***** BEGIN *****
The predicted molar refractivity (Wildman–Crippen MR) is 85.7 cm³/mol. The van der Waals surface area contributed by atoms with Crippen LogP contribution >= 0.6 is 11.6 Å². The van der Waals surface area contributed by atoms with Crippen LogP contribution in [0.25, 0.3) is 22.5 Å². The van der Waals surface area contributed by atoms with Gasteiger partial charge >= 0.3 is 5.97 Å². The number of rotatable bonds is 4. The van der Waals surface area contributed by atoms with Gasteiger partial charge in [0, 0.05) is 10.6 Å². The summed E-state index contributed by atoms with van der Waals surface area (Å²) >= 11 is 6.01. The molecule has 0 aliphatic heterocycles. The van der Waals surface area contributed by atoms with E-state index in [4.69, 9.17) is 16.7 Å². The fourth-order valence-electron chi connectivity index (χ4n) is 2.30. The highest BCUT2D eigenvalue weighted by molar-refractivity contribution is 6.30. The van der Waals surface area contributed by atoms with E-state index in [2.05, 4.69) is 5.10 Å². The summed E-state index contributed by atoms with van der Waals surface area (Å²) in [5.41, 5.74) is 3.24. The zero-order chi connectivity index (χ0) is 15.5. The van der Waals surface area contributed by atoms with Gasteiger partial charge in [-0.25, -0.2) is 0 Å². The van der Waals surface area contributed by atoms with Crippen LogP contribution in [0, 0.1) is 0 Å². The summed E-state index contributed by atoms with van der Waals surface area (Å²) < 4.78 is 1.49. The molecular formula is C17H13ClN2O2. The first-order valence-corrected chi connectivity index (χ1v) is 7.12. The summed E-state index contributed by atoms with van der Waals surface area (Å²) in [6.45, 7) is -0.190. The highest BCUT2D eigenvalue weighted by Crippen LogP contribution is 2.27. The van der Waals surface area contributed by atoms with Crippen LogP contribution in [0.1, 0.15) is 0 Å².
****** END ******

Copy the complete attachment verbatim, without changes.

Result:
The predicted molar refractivity (Wildman–Crippen MR) is 85.7 cm³/mol. The van der Waals surface area contributed by atoms with Crippen LogP contribution >= 0.6 is 11.6 Å². The van der Waals surface area contributed by atoms with Crippen LogP contribution in [0.25, 0.3) is 22.5 Å². The van der Waals surface area contributed by atoms with Gasteiger partial charge >= 0.3 is 5.97 Å². The number of rotatable bonds is 4. The van der Waals surface area contributed by atoms with Gasteiger partial charge in [0, 0.05) is 10.6 Å². The summed E-state index contributed by atoms with van der Waals surface area (Å²) >= 11 is 6.01. The molecule has 0 aliphatic heterocycles. The van der Waals surface area contributed by atoms with E-state index in [4.69, 9.17) is 16.7 Å². The fourth-order valence-electron chi connectivity index (χ4n) is 2.30. The highest BCUT2D eigenvalue weighted by molar-refractivity contribution is 6.30. The van der Waals surface area contributed by atoms with E-state index in [2.05, 4.69) is 5.10 Å². The summed E-state index contributed by atoms with van der Waals surface area (Å²) in [5.41, 5.74) is 3.24. The zero-order chi connectivity index (χ0) is 15.5. The van der Waals surface area contributed by atoms with Gasteiger partial charge in [-0.25, -0.2) is 0 Å². The van der Waals surface area contributed by atoms with Crippen LogP contribution in [0, 0.1) is 0 Å². The summed E-state index contributed by atoms with van der Waals surface area (Å²) < 4.78 is 1.49. The molecular formula is C17H13ClN2O2. The first-order valence-corrected chi connectivity index (χ1v) is 7.12. The summed E-state index contributed by atoms with van der Waals surface area (Å²) in [6.45, 7) is -0.190. The highest BCUT2D eigenvalue weighted by Crippen LogP contribution is 2.27. The van der Waals surface area contributed by atoms with Crippen LogP contribution in [0.1, 0.15) is 0 Å².